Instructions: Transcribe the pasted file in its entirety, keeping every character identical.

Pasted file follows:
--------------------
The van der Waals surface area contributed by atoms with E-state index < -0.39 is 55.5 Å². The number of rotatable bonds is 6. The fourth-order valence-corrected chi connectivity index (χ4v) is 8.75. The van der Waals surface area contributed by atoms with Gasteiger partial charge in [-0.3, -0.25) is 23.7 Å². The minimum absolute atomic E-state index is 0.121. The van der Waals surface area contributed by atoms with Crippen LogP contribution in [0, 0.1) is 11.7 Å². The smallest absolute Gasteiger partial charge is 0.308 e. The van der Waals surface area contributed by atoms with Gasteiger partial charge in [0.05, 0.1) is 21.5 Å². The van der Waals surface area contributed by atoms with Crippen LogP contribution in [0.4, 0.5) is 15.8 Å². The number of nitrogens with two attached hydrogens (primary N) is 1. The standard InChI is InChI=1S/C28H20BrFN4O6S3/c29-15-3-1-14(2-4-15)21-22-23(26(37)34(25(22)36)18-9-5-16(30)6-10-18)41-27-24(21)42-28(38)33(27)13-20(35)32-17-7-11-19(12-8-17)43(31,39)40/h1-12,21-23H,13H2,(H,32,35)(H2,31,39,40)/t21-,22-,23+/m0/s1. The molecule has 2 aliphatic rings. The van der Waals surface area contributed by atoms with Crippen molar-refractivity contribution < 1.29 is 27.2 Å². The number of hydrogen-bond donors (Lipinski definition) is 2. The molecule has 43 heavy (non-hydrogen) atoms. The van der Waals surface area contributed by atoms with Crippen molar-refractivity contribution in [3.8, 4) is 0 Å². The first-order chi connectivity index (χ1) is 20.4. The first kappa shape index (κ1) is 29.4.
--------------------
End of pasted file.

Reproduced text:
The van der Waals surface area contributed by atoms with E-state index < -0.39 is 55.5 Å². The number of rotatable bonds is 6. The fourth-order valence-corrected chi connectivity index (χ4v) is 8.75. The van der Waals surface area contributed by atoms with Gasteiger partial charge in [-0.3, -0.25) is 23.7 Å². The minimum absolute atomic E-state index is 0.121. The van der Waals surface area contributed by atoms with Crippen LogP contribution in [0, 0.1) is 11.7 Å². The smallest absolute Gasteiger partial charge is 0.308 e. The van der Waals surface area contributed by atoms with Gasteiger partial charge in [0.05, 0.1) is 21.5 Å². The van der Waals surface area contributed by atoms with Crippen LogP contribution in [0.4, 0.5) is 15.8 Å². The number of nitrogens with two attached hydrogens (primary N) is 1. The standard InChI is InChI=1S/C28H20BrFN4O6S3/c29-15-3-1-14(2-4-15)21-22-23(26(37)34(25(22)36)18-9-5-16(30)6-10-18)41-27-24(21)42-28(38)33(27)13-20(35)32-17-7-11-19(12-8-17)43(31,39)40/h1-12,21-23H,13H2,(H,32,35)(H2,31,39,40)/t21-,22-,23+/m0/s1. The molecule has 2 aliphatic rings. The van der Waals surface area contributed by atoms with Crippen molar-refractivity contribution < 1.29 is 27.2 Å². The number of hydrogen-bond donors (Lipinski definition) is 2. The molecule has 43 heavy (non-hydrogen) atoms. The van der Waals surface area contributed by atoms with Crippen molar-refractivity contribution in [3.8, 4) is 0 Å². The first-order chi connectivity index (χ1) is 20.4. The first kappa shape index (κ1) is 29.4.